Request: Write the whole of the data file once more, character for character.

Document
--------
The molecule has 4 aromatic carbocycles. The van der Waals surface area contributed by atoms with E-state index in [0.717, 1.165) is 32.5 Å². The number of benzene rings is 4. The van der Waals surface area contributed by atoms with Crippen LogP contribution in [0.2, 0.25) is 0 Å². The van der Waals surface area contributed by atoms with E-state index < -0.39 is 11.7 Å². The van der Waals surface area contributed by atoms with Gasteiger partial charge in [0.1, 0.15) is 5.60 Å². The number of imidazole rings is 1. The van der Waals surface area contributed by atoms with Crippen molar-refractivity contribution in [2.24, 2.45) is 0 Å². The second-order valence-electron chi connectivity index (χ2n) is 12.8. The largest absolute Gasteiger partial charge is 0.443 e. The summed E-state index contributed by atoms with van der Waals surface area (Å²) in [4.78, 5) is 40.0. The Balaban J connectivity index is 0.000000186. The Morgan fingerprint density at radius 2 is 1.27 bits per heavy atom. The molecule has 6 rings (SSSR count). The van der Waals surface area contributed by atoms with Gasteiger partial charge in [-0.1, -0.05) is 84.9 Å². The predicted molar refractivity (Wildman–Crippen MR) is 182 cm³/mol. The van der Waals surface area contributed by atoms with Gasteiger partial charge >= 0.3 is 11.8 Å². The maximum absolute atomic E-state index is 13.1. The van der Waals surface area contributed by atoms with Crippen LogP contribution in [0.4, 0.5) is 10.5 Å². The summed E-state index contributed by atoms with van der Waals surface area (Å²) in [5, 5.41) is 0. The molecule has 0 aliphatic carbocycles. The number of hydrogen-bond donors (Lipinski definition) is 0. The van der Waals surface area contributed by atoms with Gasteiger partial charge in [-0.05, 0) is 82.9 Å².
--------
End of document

The molecule has 4 aromatic carbocycles. The van der Waals surface area contributed by atoms with E-state index in [0.717, 1.165) is 32.5 Å². The number of benzene rings is 4. The van der Waals surface area contributed by atoms with Crippen LogP contribution in [0.2, 0.25) is 0 Å². The van der Waals surface area contributed by atoms with E-state index < -0.39 is 11.7 Å². The van der Waals surface area contributed by atoms with Gasteiger partial charge in [0.1, 0.15) is 5.60 Å². The number of imidazole rings is 1. The van der Waals surface area contributed by atoms with Crippen molar-refractivity contribution in [2.24, 2.45) is 0 Å². The second-order valence-electron chi connectivity index (χ2n) is 12.8. The largest absolute Gasteiger partial charge is 0.443 e. The summed E-state index contributed by atoms with van der Waals surface area (Å²) in [4.78, 5) is 40.0. The Balaban J connectivity index is 0.000000186. The Morgan fingerprint density at radius 2 is 1.27 bits per heavy atom. The molecule has 6 rings (SSSR count). The van der Waals surface area contributed by atoms with Gasteiger partial charge in [-0.1, -0.05) is 84.9 Å². The predicted molar refractivity (Wildman–Crippen MR) is 182 cm³/mol. The van der Waals surface area contributed by atoms with Gasteiger partial charge >= 0.3 is 11.8 Å². The maximum absolute atomic E-state index is 13.1. The van der Waals surface area contributed by atoms with Crippen LogP contribution in [0.4, 0.5) is 10.5 Å². The summed E-state index contributed by atoms with van der Waals surface area (Å²) in [5, 5.41) is 0. The molecule has 0 aliphatic carbocycles. The number of hydrogen-bond donors (Lipinski definition) is 0. The van der Waals surface area contributed by atoms with Gasteiger partial charge in [-0.05, 0) is 82.9 Å².